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Fighting copycats variants of a piece of escaped government malware is no easy task

In the Middle East, information technology experts are grappling with a very persistent piece of malware dubbed Flame.  Flame is slightly older than the much-discussed Stuxnet worm.  Stuxnet is a researcher-named escaped variant of "The Bug", a series of worms used in an elaborate U.S. and Israeli cyber-sabotage program code-named "Olympics Games".  That effort was aimed (successfully) at destroying Iranian nuclear weapons fuel enrichment centrifuges without bloodshed.

I. Flame Forces Patch

Likewise, Flame is suspected to be written by the U.S. to target Iranian nuclear efforts or possibly Al Qaeda.  However, its goals appeared to be aimed at reconnaissance rather than sabotage.  

Regardless of the purpose, it is less subtle than "The Bug" variants, and while confined largely to the Middle East has been a top cleanup priority for Microsoft Corp. (MSFT).

Flame worm
Rooting out the Flame worm is a top priority for Microsoft. [Image Source: Krishnan Vasuvedan]

On its Tech NetMicrosoft Security Response Center blog, Microsoft laid out its plans to slay Flame and harden its Windows Update (WU) process in a pair of blogs.

Microsoft reports that Flame spread itself by using cryptography weaknesses in an older version of Microsoft's certification process.  That allowed the software to pose as trusted signed software from Microsoft and install without warning the user.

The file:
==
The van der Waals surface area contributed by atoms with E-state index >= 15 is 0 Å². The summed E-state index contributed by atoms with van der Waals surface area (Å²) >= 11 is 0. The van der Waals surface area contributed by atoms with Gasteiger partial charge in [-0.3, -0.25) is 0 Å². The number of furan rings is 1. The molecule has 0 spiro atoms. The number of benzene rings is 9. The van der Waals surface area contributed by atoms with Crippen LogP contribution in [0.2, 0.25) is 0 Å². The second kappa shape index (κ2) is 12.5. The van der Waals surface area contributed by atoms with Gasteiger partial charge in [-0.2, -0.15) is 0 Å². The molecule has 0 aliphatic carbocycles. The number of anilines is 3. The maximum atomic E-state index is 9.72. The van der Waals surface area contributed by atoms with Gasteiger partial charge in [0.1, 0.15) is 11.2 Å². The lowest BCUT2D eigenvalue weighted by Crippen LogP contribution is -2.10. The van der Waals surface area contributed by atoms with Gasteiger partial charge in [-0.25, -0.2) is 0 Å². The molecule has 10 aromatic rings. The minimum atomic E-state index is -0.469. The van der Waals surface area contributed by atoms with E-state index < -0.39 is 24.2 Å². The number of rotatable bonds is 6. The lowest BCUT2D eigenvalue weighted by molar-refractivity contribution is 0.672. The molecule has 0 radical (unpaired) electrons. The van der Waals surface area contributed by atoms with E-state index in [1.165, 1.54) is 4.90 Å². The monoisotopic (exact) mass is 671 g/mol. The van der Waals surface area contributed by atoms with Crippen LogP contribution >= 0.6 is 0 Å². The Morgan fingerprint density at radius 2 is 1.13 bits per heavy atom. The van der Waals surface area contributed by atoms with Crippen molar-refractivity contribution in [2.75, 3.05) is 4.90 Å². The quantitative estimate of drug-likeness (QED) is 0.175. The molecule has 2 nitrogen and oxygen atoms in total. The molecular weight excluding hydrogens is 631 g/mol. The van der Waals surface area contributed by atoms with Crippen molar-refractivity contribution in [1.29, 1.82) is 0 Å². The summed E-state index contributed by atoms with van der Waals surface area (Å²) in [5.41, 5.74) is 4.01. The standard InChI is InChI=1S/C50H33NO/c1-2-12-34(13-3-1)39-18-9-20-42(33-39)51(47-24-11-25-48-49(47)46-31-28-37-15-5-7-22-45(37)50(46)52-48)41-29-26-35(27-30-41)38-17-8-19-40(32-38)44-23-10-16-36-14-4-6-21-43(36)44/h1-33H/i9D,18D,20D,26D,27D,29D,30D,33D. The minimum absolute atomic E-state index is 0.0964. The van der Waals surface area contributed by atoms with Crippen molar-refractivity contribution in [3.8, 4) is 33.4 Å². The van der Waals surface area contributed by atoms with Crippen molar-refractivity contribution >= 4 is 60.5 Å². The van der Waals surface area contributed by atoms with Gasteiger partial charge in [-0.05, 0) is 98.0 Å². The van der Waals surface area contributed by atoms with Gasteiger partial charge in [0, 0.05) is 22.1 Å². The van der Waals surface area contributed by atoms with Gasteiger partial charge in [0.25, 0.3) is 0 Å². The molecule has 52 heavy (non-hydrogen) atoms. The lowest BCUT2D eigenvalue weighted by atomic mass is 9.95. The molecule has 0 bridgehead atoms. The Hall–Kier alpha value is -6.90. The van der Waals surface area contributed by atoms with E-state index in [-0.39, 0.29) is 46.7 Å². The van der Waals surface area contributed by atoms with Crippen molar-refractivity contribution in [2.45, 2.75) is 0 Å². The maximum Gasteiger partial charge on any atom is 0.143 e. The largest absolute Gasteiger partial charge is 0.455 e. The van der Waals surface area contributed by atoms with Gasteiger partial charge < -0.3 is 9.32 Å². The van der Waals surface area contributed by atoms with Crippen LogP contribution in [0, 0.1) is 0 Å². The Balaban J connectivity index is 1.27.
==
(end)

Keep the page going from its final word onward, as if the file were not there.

Flame infographic
Flame has narrowly targeted the Middle East, particularly Iran. [Image Source: Kapersky Labs]

In its blog, Microsoft warns, "As many reports assert, Flame has been used in highly sophisticated and targeted attacks and, as a result, the vast majority of customers are not at risk.... That said, our investigation has discovered some techniques used by this malware that could also be leveraged by less sophisticated attackers to launch more widespread attacks."

The blog goes on to reveal the company's current fix to the problem, outlining:

• First, today we released a Security Advisory outlining steps our customers can take to block software signed by these unauthorized certificates.

• Second, we released an update that automatically takes this step for our customers.


• Third, the Terminal Server Licensing Service no longer issues certificates that allow code to be signed.

II. Malicious Updates are a Harder Fix

But Flame illustrated deeper underlying security issues for Windows, in that Microsoft feared that copycats could tamper with the Windows Update process to prevent its potential removal.  Some malware authors have been finding ways to literally "turn off" Windows Update, preventing fixes and patches from reach affected machines.  And as Microsoft notes in its blog update, sophisticated attackers could even leverage Windows Update to deliver malware masquerading as signed Microsoft updates.
The dreaded restart prompt
Malware writers could potentially disguise their malfeasant wares as Windows Updates.

The company writes that it plans on "hardening" WU, commenting:

To increase protection for customers, the next action of our mitigation strategy is to further harden Windows Update as a defense-in-depth precaution. We will begin this update following broad adoption of Security Advisory 2718704 in order not to interfere with that update’s worldwide deployment. We will provide more information on the timing of the additional hardening to Windows Update in the near future.